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#BreakTheBias: Breaking Down Barriers for Women in Tech

Posted on by Carrie Wheeler | Updated:
Home > Blog > Women in Technology > #BreakTheBias: Breaking Down Barriers for Women in Tech

As Liquid Web’s Chief Operating Officer (COO), I take so much pride in working alongside remarkable women every day. 

Celebrating Women’s History Month, I’ve been thinking of the many incredible women leaders in tech from all over the world, watching as they make their unique marks on an industry historically dominated by men. Throughout my career, I’ve worked with many inspiring women—subject-matter experts with high expectations who never fail to keep their word. 

Carrie Wheeler WIT #BreakTheBias

Raising Awareness Against Bias 

The theme of this year’s International Women’s Day was #BreakTheBias. A part of what keeps gender diversity greatly lacking in the tech industry is a pre-disposed assumption that women lack interest in STEM careers, or if they are in the industry, that they are not as qualified as their male counterparts.  

Though women make up the majority of the workforce in the United States, as of 2019, they made up only 28 percent of the STEM field, but we are making strides, and as a community, we’re working hard to change the balance.  

Using my own company as an example, the number of women employed at Liquid Web has increased by 291 percent over the past seven years. We were able to achieve this growth through a purposeful strategy of stating that we wanted to increase the number of women in the Liquid Web Family of Brands; placing women in leadership positions to actively demonstrate our commitment to gender equity as driven by our CEO, Jim Geiger, by showcasing our women; and purposefully looking for growth opportunities to help them succeed.

Hiring more women means they are playing significant roles in our success. Since 2015, there has been 560 percent growth in the number of women who lead teams. Women make up 30 percent of our leadership, a number we aim to continue to grow. 

How To Help #BreakTheBias

I believe in a future void of barriers and biases in the world of technology for women and underrepresented groups, but there is still work to be done.

Here are five ways to #BreakTheBias against women in tech—and six women at Liquid Web who are helping to break those barriers with their phenomenal work.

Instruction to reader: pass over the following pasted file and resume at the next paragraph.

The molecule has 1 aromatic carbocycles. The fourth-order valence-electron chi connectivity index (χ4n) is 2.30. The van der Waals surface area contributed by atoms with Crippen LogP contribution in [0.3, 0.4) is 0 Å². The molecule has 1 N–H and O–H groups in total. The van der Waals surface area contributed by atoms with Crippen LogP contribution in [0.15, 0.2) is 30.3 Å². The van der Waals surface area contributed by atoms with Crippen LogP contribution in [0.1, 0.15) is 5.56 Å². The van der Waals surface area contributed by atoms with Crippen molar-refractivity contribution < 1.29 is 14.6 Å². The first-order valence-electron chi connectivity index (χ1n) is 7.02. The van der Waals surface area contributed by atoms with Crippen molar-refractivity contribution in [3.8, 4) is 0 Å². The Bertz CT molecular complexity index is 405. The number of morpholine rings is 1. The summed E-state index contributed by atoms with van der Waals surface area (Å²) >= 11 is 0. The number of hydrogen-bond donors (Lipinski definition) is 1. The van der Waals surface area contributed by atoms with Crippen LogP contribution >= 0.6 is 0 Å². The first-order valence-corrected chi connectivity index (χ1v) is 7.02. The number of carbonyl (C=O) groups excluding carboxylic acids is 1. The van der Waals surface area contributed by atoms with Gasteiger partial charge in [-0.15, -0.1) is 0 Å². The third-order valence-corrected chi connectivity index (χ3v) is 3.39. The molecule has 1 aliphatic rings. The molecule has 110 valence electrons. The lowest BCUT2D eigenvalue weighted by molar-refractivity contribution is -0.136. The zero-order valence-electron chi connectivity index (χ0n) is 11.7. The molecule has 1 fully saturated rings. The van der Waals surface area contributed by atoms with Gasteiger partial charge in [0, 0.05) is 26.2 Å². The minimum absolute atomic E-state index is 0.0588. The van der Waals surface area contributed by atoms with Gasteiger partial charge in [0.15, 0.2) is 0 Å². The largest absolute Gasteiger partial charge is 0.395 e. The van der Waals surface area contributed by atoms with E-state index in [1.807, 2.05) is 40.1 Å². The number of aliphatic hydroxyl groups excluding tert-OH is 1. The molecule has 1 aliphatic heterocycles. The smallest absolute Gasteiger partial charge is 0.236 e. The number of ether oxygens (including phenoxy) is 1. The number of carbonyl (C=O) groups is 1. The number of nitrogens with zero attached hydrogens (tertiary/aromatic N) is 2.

Introduce STEM Early

Many biases against women in tech are societal and cultural, beginning at birth. From the types of books and toys marketed to children of different genders, the message sent to little girls is often that science and technology are not for them. 

We understand the importance of participating in programs that support STEM in schools, which helps build a solid foundation for all kids, regardless of gender or background, to see a future for themselves in technology. At Liquid Web, we engage with schools and participate in career planning and job fairs to encourage a greater diversity of those who will consider tech careers.  

Nicky Bulmer-Jones, our Technical Hiring Coordinator, represents us at Dream Fair for Junior Achievement of Mid Michigan, creating opportunities for young women to envision futures for themselves in tech.

One of her favorite aspects of her current role at Liquid Web is that she is able to work within the community, meeting high school students and sharing her love of technology with them, showing young women especially that they can go into STEM fields and find success.

There are women in STEM— we just aren’t as visible,” says Bulmer-Jones. “Which is sad considering that women were well represented in the field at its inception. Ada Lovelace was the first person to publish an algorithm for a modern computer to execute. The creation of COBOL, a language still used pretty heavily in the insurance and finance industries, was led to by the efforts of a woman— Grace Hopper.”

Mackenzie Gladney, Liquid Web’s Customer Success Manager, was always interested in technology.

Mackenzie Gladney’s introduction to the world of technology was an entertaining one—games. Growing up in Melvindale, a downriver industrial suburb of Detroit, Gladney spent hours as a kid gaming—a hobby she still enjoys today. “I’m a big gamer,” she says. “For me, a chill day where I can spend time in a virtual world is my idea of fun. I’ve always loved games. From floppy discs to cloud gaming, it’s been an expansive journey over the years.”

Encourage Women to Believe in Themselves

Internalized biases are real, and those of us who have carved paths for ourselves as women in tech should offer resources and mentorship when we can, making it clear to women that there is a place for them in tech if they want it. Mentorship and early career opportunities are essential ways to support women in technology. Learn what it means to be a mentor. Invest your skills as a mentor and each young woman as a mentee.  

Krissy Franklin, a Linux Support Technician, continues to grow her technical prowess.

I absolutely love this company and appreciate the opportunity that I’ve been given,” she says. “My teammates and my supervisor have been influential in my career journey. They are all so very supportive and encouraging and are more like a family than a team.”